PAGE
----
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Christmas in July: How to Create a Holiday Budget + Stick to It

Preparing yourself to get through the holiday season without going deeply in debt can be done. Start thinking about these steps (and acting on them ASAP) and you'll come back home from holiday shopping madness with a little more leftover in your wallet!

How to Create a Holiday Budget | Image source: Shutterstock.com / Photographer: Milles Studio

Determine Your Holiday Budget

Hopefully you've got your regular month-to-month budget figured out before making a holiday budget. (No? Find out how to create a budget here!) Once that's done, have a look at what your monthly disposable income is (how much you have leftover to spend each month after paying the usual bills and expenses.) Determine how much of that leftover amount you're willing to comfortably set aside in one month, and multiply it by however many months there are until your holiday shopping kicks in. Make a point to transfer that amount (say it's $50 a month) into a separate savings account or use it to buy a gift card at the store you plan to do most of your shopping each month leading up to the holidays. (If you started now and saved through November, you'd have $250: $50 x 5 months!)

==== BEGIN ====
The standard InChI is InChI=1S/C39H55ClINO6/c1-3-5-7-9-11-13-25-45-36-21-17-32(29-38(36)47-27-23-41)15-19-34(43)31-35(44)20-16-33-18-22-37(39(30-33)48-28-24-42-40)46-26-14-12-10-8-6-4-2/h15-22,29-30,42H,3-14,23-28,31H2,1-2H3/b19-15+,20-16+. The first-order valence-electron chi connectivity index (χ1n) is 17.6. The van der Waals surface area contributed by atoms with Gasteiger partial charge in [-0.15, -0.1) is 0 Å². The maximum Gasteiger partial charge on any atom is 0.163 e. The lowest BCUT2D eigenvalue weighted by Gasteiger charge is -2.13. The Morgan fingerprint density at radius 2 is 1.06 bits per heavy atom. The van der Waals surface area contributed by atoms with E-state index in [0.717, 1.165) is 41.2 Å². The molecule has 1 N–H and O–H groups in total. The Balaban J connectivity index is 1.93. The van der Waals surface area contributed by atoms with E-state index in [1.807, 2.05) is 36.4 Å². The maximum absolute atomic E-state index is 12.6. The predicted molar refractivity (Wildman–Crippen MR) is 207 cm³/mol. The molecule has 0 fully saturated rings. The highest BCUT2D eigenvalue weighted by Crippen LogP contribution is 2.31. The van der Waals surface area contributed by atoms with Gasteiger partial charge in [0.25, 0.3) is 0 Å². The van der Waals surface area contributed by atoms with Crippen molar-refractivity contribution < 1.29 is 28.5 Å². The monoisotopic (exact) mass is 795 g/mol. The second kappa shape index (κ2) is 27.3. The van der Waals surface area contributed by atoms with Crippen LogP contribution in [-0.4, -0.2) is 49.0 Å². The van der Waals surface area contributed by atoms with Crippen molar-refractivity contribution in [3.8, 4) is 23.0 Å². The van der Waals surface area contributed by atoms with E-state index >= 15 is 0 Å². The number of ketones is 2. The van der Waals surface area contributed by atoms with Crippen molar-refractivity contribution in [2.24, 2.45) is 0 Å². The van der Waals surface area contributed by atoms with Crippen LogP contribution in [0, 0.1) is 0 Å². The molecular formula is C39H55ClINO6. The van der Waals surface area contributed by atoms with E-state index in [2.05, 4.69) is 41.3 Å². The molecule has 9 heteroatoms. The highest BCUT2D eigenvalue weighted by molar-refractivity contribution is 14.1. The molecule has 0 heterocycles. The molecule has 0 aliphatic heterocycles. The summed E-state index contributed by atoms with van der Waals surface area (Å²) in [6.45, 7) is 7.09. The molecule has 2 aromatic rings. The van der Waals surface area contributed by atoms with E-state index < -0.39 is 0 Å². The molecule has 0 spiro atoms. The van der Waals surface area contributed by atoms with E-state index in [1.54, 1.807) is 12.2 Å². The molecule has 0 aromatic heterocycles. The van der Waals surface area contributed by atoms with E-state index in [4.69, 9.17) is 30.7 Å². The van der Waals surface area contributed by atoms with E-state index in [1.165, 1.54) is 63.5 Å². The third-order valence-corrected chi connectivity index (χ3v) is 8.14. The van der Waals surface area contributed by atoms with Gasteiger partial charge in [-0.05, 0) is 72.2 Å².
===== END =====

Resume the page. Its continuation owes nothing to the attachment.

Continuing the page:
NOTE: DO NOT TOUCH THIS MONEY UNLESS YOU'RE MAKING HOLIDAY PURCHASES!!!

Also, consider what you can cut back on in the coming months that may help you save up and consider ways to supplement your income.

RELATED | Save $1,000 By December

Make Your Lists + Check Them Twice

Before you even start browsing the stores for holiday gifts "just to get an idea" (we all know how that ends up), make a list. Actually, make a few lists and keep them with you AT ALL TIMES from now until your last holiday shopping day. Start taking note of what your niece is into right now or when your grandma says, "I'd really like a new bathrobe." Keep that list with you, in your car, wallet, purse, or on your phone and pull it out while you're out and about to help stock up gradually.

Holiday Gift List